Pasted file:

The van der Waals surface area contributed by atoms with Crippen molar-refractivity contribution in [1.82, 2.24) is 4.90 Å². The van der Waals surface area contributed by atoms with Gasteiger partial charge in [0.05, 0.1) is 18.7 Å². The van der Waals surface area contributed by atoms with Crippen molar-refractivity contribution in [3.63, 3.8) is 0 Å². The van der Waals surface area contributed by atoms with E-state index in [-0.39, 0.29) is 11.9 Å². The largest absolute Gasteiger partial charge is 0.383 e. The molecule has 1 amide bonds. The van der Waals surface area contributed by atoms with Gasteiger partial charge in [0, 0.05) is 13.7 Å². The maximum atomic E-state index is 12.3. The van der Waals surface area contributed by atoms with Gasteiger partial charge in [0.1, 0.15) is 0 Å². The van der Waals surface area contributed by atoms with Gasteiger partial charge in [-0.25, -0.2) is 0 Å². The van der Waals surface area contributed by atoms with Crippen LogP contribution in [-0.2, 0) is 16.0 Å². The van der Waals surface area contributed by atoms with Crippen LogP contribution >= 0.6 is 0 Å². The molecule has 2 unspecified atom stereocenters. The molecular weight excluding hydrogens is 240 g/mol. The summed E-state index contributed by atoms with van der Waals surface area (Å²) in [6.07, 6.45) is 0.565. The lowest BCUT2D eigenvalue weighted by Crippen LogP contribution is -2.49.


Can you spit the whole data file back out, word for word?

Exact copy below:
The van der Waals surface area contributed by atoms with Crippen molar-refractivity contribution in [1.82, 2.24) is 4.90 Å². The van der Waals surface area contributed by atoms with Gasteiger partial charge in [0.05, 0.1) is 18.7 Å². The van der Waals surface area contributed by atoms with Crippen molar-refractivity contribution in [3.63, 3.8) is 0 Å². The van der Waals surface area contributed by atoms with E-state index in [-0.39, 0.29) is 11.9 Å². The largest absolute Gasteiger partial charge is 0.383 e. The molecule has 1 amide bonds. The van der Waals surface area contributed by atoms with Gasteiger partial charge in [0, 0.05) is 13.7 Å². The maximum atomic E-state index is 12.3. The van der Waals surface area contributed by atoms with Gasteiger partial charge in [0.1, 0.15) is 0 Å². The van der Waals surface area contributed by atoms with Gasteiger partial charge in [-0.25, -0.2) is 0 Å². The van der Waals surface area contributed by atoms with Crippen LogP contribution in [-0.2, 0) is 16.0 Å². The van der Waals surface area contributed by atoms with Crippen LogP contribution >= 0.6 is 0 Å². The molecule has 2 unspecified atom stereocenters. The molecular weight excluding hydrogens is 240 g/mol. The summed E-state index contributed by atoms with van der Waals surface area (Å²) in [6.07, 6.45) is 0.565. The lowest BCUT2D eigenvalue weighted by Crippen LogP contribution is -2.49.